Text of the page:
Annabelle: Creation (Cinema Review)

15 – 110mins – 2017


 

TOY STORY OF TERROR

With my recent rewatch of 2014’s unfairly-maligned Annabelle (reviewed HERE) still haunting my memory, I tentatively headed to the cinema ALONE to see the new and far more warmly-received prequel to a prequel, directed this time around by David F. Sandberg, who recently sent shivers down my spine in short film-expanded horror feature Lights Out.

Creation takes us even further back in time than its 60s set predecessor, first to 1943 in a short-but-tragic prologue, before the bulk of the narrative takes place in 1955. Sister Charlotte (Stephanie Sigman) and the remaining six girls of a closed orphanage are given refuge in the dusty, labyrinthine home of dollmaker Samuel Mullins (Anthony A Good Marriage LaPaglia) and his sickly and bedridden wife, Esther (Miranda Otto).

At first the girls think their prayers are answered, but when polio-sufferer Janice (Talitha Bateman) is lured into the locked bedroom of the Mullin’s deceased daughter, “Bee” (Samara Lee), so begins their paranormal torment, with the spirit of “Bee” transposed into one of Samuel’s dolls by an unknown, demonic entity who took advantage of the Mullins’ grief and secretly wants a human host and soul to make its own…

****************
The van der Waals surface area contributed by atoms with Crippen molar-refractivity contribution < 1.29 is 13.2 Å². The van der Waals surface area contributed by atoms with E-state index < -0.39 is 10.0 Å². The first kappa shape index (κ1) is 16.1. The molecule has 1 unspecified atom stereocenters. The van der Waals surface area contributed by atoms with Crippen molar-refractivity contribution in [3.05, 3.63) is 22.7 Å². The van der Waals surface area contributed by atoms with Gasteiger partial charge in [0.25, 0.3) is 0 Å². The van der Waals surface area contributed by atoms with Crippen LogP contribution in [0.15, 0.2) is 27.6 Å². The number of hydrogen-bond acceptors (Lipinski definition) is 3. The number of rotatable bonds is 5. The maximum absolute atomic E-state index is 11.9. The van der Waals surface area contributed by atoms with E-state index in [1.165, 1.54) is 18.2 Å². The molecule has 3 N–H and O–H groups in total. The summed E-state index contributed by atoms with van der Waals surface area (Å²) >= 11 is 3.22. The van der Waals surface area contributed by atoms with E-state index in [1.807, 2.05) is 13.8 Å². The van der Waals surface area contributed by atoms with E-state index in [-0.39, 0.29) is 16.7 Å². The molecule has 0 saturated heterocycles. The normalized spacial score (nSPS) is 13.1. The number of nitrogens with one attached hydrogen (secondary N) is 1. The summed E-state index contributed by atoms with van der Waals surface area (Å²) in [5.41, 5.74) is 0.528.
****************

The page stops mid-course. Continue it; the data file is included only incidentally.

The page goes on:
Creepy house in the middle of nowhere? Tick; mourning, desperate, cagey and mysterious adults? Tick; innocent and vulnerable victims children? Tick; scary-as-shit porcelain McGuffin? Tick; while all the components of Annabelle: Creation may make you believe this is a derivative and cynical cash grab (the original made over $250million from a $6.5million budget, a follow-up was guaranteed), this fourth entry in The Conjuring movie-verse bucks all trends and dispels all naysayers – this is a chilling, atmospheric and well crafted old-school production, no diminishing returns here.

Annabelle Creation.jpgWhile the titular toy acts as a conduit to the supernatural forces at play and is still little more than a promotional-pull for the film, Creation still finds fresh and creative ways to chill audiences to the bone (I seem to have become a master at half-looking at the screen during the most tense scenes) while fleshing out the doll’s demonic backstory in the most inspired way. Nods to upcoming spin-off The Nun and crucial ties to the first film were great caps on a fantastic frightener which far exceeded my already excited expectations.

CR@B’s Claw Score: 4-stars

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